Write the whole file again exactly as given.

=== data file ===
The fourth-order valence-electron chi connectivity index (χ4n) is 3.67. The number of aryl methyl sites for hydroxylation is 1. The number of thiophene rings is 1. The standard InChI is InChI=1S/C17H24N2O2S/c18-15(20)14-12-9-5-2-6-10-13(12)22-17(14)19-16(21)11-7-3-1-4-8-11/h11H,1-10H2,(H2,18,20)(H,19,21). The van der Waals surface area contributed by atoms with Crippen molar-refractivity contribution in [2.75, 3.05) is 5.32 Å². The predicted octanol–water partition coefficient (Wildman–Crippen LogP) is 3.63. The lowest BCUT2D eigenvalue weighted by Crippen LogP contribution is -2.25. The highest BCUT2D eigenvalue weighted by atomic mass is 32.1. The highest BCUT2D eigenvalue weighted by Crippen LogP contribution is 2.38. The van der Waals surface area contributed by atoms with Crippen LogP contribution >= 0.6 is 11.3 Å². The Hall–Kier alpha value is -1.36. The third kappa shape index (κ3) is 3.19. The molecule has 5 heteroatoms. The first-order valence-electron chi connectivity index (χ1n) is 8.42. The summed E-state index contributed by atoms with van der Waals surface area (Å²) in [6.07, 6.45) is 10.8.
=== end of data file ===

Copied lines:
The fourth-order valence-electron chi connectivity index (χ4n) is 3.67. The number of aryl methyl sites for hydroxylation is 1. The number of thiophene rings is 1. The standard InChI is InChI=1S/C17H24N2O2S/c18-15(20)14-12-9-5-2-6-10-13(12)22-17(14)19-16(21)11-7-3-1-4-8-11/h11H,1-10H2,(H2,18,20)(H,19,21). The van der Waals surface area contributed by atoms with Crippen molar-refractivity contribution in [2.75, 3.05) is 5.32 Å². The predicted octanol–water partition coefficient (Wildman–Crippen LogP) is 3.63. The lowest BCUT2D eigenvalue weighted by Crippen LogP contribution is -2.25. The highest BCUT2D eigenvalue weighted by atomic mass is 32.1. The highest BCUT2D eigenvalue weighted by Crippen LogP contribution is 2.38. The van der Waals surface area contributed by atoms with Crippen LogP contribution >= 0.6 is 11.3 Å². The Hall–Kier alpha value is -1.36. The third kappa shape index (κ3) is 3.19. The molecule has 5 heteroatoms. The first-order valence-electron chi connectivity index (χ1n) is 8.42. The summed E-state index contributed by atoms with van der Waals surface area (Å²) in [6.07, 6.45) is 10.8.